Hey there, time traveller!
This article was published 15/10/2013 (952 days ago), so information in it may no longer be current.
A local playwright and composer has teamed up with Canada’s History to tell Canadians about the wonders of St. Boniface.
Danny Schur, a Riverview resident and successful composer and producer of original musicals such as The Bridge and Strike!, was asked by Canada’s History to pick his favourite historical area in Canada. He said St. Boniface has always amazed him.
"You can walk around St. Boniface and I always say you can feel the ghosts of the 1820s to ’50s," said Schur.
On Oct. 1, Schur joined Canada’s History in launching its "Destinations" web page, where prominent Canadians have shared their favourite historical locations. Some include the Rideau Canal in Ottawa, suggested by author Charlotte Gray, St. John’s, N.L., suggested by actor Tom Jackson, and Sainte-Marie among the Hurons, suggested by former Governor General Adrienne Clarkson.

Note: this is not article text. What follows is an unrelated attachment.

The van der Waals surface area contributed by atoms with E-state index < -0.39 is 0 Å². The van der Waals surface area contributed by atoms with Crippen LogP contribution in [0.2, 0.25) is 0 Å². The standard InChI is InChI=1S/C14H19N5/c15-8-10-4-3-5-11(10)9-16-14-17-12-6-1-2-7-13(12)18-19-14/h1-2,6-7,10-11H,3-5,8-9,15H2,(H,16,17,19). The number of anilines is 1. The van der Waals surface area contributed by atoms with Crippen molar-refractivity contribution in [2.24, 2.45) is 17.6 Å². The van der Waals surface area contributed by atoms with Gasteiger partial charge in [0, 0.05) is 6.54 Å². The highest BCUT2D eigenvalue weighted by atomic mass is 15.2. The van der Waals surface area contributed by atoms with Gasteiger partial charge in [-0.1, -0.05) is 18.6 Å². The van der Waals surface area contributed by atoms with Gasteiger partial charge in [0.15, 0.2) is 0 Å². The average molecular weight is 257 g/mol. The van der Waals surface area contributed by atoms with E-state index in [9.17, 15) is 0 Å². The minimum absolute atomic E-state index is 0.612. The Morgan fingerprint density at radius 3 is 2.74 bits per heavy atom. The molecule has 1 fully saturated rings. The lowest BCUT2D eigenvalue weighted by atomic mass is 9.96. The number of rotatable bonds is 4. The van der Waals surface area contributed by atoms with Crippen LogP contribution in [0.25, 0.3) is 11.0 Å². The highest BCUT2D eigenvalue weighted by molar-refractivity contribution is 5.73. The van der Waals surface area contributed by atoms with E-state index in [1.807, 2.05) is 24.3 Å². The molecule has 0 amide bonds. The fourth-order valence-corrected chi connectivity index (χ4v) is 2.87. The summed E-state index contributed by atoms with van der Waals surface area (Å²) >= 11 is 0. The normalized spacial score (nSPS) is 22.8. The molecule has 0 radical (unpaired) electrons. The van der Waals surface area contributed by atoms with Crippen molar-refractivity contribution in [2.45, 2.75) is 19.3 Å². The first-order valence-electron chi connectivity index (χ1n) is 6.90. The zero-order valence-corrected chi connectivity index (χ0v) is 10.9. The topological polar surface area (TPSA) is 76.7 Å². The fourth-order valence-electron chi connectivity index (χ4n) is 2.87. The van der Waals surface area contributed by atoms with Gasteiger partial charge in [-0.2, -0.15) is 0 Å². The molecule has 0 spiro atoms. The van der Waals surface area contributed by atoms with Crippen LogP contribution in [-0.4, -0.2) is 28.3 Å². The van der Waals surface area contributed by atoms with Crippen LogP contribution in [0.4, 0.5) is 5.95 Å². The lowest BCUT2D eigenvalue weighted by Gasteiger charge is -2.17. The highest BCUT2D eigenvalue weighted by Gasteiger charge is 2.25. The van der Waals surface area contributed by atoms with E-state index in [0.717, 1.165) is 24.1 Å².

"We are urging people to have a national staycation," said Mark Reid, editor in chief of Canada’s History Magazine. "At the same time that we Canadians are jetting off to everywhere else, tens of thousands of people are coming right here to Canada and right here to Winnipeg. Why? Because they know something we forget."
Schur chose St. Boniface because of the history, and he constantly learns new things about the area and the history in it.
"There’s the grave of Louis Riel, how many people actually know that it’s right there in front of the cathedral?" said Schur. "The St. Boniface museum is the oldest building in Winnipeg, you go in there and it was built in 1844."
The website includes an interactive map plotting all the historical locations that people can visit. Reid emphasizes that the site is not just for historians or authors.
"This is really a tool," said Reid. "It’s a tool for anyone who is just planning a vacation… there’s something for everyone when you go to these history sites. We created this literally for people to use as a tool."
For more information and to see the site, visit www.canadashistory.ca/destinations